Dallas is named after Moss L. U. Army Aviation History. His Wright Model C biplane crashed during its military pilot test. On October 19, 1917, Love Field was named by the United States Army.
Dallas Love Field entered repair on October 19, 1917, as an exercise base for the United States Army Air check during World War I. The airport is named after Army Lieutenant Moss Lee Love, who died during flight training. Lieutenant Love had no connection with Dallas, but it was customary at the time to honor Army Airmen who died while trying to escape.
Love Field serves as a forces airfield awaiting the city of Dallas acquired it in 1927 and opened the way for civilian utilize After World War. Its first paved runways were completed in 1932 and commercial air traffic grew in the 1930s.
The airport again played an important role for the military during the years of World War II at the beginning of the decade. 1940 and then skilled expansive enlargement as a passenger airport during the post-war shot. Intends to effectively terminate passenger service at Love Field. Love Field was on the verge of closure, but the founding of Southwest Airlines in 1971 brought Love Field to life as the fledgling airline refused to move operations to DFW Airport.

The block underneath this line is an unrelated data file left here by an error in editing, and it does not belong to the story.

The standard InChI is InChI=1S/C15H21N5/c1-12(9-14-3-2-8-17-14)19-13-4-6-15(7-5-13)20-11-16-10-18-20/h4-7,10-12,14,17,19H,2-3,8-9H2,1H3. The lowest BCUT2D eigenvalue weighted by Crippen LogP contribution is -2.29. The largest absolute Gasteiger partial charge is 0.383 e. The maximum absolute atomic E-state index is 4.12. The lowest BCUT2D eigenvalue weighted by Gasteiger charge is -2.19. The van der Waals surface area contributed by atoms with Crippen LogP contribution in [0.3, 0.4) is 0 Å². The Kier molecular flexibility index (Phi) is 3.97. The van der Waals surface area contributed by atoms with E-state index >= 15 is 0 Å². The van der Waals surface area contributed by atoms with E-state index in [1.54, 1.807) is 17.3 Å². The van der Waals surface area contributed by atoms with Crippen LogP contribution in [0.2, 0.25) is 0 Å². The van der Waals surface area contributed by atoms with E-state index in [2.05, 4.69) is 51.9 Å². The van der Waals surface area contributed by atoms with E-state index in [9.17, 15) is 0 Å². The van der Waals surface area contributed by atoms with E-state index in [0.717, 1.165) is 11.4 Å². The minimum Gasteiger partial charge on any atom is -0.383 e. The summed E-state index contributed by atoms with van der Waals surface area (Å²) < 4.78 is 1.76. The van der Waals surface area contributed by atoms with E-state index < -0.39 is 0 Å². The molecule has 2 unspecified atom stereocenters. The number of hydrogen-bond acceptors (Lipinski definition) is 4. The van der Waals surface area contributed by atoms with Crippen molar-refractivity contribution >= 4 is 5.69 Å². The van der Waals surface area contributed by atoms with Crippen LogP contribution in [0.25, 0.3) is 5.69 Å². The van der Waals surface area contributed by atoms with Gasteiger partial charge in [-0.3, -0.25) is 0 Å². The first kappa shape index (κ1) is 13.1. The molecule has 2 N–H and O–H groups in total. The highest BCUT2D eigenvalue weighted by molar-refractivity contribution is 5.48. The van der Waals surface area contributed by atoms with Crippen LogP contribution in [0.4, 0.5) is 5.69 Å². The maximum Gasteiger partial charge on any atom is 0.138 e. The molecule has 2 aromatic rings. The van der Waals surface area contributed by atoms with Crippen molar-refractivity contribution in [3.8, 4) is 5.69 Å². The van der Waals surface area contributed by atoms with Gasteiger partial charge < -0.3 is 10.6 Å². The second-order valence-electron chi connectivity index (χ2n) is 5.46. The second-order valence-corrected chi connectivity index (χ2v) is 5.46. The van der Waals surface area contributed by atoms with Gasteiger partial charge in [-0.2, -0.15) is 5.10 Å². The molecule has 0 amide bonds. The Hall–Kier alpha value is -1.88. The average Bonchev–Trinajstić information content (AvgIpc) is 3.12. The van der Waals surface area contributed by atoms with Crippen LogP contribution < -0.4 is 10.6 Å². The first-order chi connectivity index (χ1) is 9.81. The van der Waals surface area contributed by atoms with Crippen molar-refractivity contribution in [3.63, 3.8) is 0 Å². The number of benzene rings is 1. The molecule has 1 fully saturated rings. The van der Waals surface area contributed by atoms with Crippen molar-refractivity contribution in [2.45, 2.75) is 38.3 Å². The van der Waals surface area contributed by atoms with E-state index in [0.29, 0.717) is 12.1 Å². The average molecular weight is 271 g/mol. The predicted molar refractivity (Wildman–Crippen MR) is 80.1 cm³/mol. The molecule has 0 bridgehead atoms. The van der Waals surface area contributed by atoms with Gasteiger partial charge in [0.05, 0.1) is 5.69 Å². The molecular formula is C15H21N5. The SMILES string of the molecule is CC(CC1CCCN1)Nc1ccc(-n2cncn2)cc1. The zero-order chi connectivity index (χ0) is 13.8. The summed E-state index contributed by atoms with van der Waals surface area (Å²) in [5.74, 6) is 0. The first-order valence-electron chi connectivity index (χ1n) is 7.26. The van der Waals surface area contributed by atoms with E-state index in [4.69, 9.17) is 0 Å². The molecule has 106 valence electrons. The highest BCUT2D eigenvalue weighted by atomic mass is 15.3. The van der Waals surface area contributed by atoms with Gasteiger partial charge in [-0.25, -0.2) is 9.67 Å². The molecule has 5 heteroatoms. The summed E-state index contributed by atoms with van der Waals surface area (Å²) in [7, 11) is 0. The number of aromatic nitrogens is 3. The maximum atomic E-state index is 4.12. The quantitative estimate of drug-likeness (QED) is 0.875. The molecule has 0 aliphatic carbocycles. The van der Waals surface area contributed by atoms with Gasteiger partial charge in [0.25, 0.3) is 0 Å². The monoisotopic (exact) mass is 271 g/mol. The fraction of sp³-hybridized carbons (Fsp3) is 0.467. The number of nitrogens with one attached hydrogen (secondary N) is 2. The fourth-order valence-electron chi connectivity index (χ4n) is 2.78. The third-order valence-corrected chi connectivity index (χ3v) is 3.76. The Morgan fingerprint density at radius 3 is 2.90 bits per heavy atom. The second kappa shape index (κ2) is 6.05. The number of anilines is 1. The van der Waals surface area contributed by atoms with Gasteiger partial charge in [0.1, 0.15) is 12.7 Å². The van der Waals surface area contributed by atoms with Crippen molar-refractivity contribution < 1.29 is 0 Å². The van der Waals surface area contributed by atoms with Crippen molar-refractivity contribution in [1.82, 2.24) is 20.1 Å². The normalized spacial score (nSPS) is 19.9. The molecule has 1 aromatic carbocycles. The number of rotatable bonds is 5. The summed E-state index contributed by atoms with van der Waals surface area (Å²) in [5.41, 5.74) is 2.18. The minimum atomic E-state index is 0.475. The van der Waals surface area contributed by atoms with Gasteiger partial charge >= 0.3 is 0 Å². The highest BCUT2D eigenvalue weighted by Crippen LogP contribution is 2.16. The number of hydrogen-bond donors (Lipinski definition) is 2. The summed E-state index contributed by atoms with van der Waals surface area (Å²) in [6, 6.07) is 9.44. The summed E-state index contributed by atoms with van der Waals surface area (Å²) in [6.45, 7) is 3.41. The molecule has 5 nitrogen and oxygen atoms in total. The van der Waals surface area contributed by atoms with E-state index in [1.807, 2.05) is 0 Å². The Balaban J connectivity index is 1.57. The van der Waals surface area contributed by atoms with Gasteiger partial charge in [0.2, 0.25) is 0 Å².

After a protracted legal battle between several parties, the Wright Amendment was issued to limit flight operations at Dallas Love Field to locations in Texas and the neighboring states of Arkansas, Louisiana, Oklahoma, and New Mexico.
The stifling provisions of the Wright Amendment remained in law until the attempt to repeal it began in 2005. Certain limitations were lifted and the entire Wright modification was acceptable to expire on October 13, 2014. In 2018, Love surpassed Field for the first time 8 million passengers. On April 22, 2021, the airport has initiated a project of 141 million US dollars to completely demolish and rebuild the 13R / 31L track, which was recently concretized with concrete in 1990, which is 20 years on the slight traffic level of Wright.